'Combines two conditions according to the specified operator

Friend Overloads Shared Function Combine(ByVal cond1 As Condition(Of T), _

                                         ByVal condType As Compare, _

                                         ByVal cond2 As Condition(Of T)) As Condition(Of T)

    Dim c As New Condition(Of T)

 

    Dim b As Expression = CombineExpression(cond1.LambdaExpr.Body, _

                                            condType, _

                                            cond2.LambdaExpr.Body)

 

    Dim paramExpr() = New ParameterExpression() {GetParamInstance(GetType(T))}

 

    'Create the LambdaExpression and compile the delegate

    c.LambdaExpr = Expression.Lambda(Of Func(Of T, Boolean))(b, paramExpr)

    c.del = Condition.CombineFunc(cond1.del, condType, cond2.del)

 

    Return c

End Function

 

'Combines multiple conditions according to the specified operator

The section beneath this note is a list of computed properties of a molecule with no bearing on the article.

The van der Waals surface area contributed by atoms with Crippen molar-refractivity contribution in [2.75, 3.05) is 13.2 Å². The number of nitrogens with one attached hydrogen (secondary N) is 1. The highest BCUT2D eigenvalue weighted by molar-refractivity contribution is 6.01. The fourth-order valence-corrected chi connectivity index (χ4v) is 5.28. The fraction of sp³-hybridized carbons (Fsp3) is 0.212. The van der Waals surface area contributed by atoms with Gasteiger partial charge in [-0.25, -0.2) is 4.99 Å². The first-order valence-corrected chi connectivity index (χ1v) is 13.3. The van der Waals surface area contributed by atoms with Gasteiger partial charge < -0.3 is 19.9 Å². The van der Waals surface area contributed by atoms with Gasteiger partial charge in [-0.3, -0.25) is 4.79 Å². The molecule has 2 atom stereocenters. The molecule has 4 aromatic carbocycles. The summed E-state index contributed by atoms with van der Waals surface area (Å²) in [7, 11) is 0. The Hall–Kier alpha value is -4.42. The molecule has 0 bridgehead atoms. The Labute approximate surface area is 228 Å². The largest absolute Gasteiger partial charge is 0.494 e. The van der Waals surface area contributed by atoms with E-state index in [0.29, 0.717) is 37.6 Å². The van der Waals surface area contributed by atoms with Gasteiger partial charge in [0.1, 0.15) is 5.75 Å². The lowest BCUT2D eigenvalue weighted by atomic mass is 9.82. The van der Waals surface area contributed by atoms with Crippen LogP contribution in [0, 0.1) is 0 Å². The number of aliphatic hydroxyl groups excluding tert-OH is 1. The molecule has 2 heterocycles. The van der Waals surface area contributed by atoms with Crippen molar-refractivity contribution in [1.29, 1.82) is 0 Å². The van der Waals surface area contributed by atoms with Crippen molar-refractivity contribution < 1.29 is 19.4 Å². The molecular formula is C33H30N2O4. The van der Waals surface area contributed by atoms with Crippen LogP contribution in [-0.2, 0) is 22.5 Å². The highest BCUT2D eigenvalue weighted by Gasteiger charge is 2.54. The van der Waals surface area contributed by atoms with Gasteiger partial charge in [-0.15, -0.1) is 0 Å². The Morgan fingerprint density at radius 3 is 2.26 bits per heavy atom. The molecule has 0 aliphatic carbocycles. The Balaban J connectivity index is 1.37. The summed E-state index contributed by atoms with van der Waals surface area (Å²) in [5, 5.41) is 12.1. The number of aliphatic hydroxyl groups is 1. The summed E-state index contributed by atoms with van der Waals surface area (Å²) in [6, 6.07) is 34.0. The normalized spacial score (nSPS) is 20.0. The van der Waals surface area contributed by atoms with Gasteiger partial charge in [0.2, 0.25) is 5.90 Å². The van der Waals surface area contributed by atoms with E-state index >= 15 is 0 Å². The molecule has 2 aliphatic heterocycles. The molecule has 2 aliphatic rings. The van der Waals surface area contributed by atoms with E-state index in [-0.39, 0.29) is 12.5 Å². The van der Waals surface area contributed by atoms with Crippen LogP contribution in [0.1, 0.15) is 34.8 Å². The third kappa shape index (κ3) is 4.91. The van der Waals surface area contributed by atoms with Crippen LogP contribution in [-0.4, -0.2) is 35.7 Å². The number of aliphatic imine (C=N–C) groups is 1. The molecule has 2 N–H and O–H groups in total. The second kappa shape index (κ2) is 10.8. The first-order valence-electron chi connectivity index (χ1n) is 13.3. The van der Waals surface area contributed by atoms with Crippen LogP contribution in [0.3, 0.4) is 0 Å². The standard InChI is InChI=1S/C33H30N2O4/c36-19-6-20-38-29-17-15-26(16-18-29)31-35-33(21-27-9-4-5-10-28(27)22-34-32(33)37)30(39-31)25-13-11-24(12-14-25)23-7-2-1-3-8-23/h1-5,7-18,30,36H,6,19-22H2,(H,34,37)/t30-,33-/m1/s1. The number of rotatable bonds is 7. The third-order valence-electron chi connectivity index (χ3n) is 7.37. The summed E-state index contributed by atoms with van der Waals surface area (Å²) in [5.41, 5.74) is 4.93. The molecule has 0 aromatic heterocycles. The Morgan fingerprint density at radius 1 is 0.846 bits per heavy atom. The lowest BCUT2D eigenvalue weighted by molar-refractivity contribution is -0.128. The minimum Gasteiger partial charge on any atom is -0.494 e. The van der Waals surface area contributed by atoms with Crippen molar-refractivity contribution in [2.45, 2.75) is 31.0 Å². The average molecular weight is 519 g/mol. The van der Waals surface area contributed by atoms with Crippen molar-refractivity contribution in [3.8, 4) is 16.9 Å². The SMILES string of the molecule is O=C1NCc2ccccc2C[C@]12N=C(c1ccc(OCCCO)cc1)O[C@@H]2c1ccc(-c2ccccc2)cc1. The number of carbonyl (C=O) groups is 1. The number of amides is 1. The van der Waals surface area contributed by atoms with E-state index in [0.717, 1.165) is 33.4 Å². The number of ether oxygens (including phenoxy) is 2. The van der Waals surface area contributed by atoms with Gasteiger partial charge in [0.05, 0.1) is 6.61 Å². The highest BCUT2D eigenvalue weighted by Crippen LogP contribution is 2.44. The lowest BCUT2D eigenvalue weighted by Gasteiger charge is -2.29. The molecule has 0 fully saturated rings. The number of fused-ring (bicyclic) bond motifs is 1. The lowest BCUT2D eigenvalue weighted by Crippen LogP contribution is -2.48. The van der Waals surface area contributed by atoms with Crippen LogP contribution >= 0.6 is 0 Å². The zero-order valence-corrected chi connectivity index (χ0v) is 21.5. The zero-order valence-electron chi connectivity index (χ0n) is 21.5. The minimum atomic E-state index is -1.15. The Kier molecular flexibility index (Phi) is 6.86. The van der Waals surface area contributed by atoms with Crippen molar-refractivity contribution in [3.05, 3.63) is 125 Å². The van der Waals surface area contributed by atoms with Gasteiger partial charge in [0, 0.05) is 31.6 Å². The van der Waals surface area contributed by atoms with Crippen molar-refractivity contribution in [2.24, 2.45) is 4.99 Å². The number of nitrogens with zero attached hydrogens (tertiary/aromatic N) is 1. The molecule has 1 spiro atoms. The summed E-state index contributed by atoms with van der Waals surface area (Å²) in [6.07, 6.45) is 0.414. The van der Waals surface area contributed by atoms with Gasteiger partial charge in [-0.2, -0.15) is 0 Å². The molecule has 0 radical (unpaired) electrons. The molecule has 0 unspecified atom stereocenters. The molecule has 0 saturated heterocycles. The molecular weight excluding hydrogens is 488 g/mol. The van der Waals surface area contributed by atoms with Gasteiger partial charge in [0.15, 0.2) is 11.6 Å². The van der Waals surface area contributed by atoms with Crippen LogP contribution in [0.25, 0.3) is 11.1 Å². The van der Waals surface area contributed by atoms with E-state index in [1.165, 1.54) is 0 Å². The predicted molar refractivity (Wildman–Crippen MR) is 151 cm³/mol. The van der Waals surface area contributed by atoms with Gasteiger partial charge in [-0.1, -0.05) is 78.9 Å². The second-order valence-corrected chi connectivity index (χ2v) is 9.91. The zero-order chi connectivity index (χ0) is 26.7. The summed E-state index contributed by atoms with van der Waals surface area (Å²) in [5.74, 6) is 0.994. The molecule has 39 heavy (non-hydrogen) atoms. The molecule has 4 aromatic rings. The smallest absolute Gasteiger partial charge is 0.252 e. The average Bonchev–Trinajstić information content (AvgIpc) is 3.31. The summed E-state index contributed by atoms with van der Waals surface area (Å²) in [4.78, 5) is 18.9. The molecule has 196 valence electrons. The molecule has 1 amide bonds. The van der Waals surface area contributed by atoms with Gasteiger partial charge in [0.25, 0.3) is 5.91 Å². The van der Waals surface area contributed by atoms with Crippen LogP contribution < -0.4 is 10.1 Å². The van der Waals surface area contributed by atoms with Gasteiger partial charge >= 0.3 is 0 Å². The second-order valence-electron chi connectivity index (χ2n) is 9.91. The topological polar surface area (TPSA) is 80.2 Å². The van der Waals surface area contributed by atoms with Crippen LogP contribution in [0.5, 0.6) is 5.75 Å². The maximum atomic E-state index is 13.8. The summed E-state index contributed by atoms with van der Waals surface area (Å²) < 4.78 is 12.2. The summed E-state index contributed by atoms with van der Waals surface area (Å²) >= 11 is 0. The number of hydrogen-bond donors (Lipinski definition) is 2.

Friend Overloads Shared Function Combine(ByVal cond1 As Condition(Of T), _

                                         ByVal condType As Compare, _

                                         ByVal ParamArray conditions() As Condition(Of T)) As Condition(Of T)

    Dim finalCond = cond1

    For Each c In conditions

        finalCond = Condition.Combine(finalCond, condType, c)

    Next

 

    Return finalCond

End Function

 

'Run query locally instead of remotely

Public Function Matches(ByVal row As T) As Boolean

    Return del(row) 'passes the row into the delegate to see if it's a match

End Function

 

'Overloaded operators - allows syntax like "(condition1 Or condition2) And condition3"

Public Shared Operator And(ByVal c1 As Condition(Of T), ByVal c2 As Condition(Of T)) As Condition(Of T)

    Return Condition.Combine(c1, Compare.And, c2)

End Operator

 

Public Shared Operator Or(ByVal c1 As Condition(Of T), ByVal c2 As Condition(Of T)) As Condition(Of T)

    Return Condition.Combine(c1, Compare.Or, c2)

End Operator

 

Public Shared Operator Xor(ByVal c1 As Condition(Of T), ByVal c2 As Condition(Of T)) As Condition(Of T)

    Return Condition.Combine(c1, Compare.Xor, c2)

End Operator